Etymology
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pointer (n.)

mid-14c., "a tiler" (early 13c. as a surname), agent noun from point (v.). From c. 1500 as "maker of needlepoint lace." From 1570s as "thing that points;" meaning "dog that stands rigid in the presence of game, facing the quarry" is recorded from 1717. Meaning "item of advice" is recorded by 1883.

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consultant (n.)

1690s, "person who consults an oracle," from consult + -ant. In medicine, "physician called in by the attending physician to give consultation in a case," by 1872 (perhaps from French, where it was in use by 1867); general meaning "one qualified to give professional advice" is first attested 1893 in a Sherlock Holmes story. Related: Consultancy (1955).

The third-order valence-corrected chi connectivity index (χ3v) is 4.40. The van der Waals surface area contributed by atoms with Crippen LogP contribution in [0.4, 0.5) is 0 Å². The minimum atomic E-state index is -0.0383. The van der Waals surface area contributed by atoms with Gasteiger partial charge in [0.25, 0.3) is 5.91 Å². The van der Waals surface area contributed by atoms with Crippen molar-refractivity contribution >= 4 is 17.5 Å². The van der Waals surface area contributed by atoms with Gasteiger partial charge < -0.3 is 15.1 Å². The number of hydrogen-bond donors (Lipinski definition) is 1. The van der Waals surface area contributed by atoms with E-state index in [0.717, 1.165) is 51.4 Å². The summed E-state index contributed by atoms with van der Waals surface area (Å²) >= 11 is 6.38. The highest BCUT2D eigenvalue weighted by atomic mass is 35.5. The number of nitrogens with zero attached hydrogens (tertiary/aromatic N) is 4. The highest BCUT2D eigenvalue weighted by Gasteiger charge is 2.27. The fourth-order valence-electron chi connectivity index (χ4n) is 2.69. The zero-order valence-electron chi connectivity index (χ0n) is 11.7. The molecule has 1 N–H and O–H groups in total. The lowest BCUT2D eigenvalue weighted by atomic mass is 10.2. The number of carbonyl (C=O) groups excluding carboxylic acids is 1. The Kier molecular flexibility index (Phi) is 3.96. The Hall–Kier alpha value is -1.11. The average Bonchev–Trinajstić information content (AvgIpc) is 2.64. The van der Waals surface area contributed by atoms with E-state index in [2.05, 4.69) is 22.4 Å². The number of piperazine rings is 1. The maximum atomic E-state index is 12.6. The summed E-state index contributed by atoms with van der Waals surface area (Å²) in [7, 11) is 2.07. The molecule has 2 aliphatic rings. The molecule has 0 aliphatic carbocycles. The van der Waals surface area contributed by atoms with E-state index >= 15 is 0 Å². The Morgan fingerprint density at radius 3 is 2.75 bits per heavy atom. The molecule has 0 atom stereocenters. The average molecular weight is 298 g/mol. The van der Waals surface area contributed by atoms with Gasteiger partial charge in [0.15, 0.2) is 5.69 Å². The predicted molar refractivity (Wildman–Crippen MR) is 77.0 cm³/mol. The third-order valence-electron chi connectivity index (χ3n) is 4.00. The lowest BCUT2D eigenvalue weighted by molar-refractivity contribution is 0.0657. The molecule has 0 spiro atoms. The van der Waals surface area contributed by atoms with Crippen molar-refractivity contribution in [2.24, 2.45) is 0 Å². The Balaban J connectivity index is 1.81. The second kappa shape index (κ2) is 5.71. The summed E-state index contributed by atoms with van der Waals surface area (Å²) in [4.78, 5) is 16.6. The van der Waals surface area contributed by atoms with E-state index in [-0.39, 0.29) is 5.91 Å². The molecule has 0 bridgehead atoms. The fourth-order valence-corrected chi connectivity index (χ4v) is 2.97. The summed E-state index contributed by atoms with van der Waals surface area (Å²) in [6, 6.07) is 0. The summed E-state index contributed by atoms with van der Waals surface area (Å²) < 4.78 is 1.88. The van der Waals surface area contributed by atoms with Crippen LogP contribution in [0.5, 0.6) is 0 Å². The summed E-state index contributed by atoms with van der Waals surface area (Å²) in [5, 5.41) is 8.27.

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mistake (v.)

mid-14c., "to commit an offense;" late 14c., "to misunderstand, misinterpret, take in a wrong sense," from mis- (1) "badly, wrongly" + take (v.) or from a cognate Scandinavian source such as Old Norse mistaka "take in error, miscarry." Perhaps a blend of both words. The more literal sense of "take or choose erroneously" is from late 14c. Meaning "err in advice, opinion, or judgment" is from 1580s. Related: Mistook; mistaking.

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sage (adj.)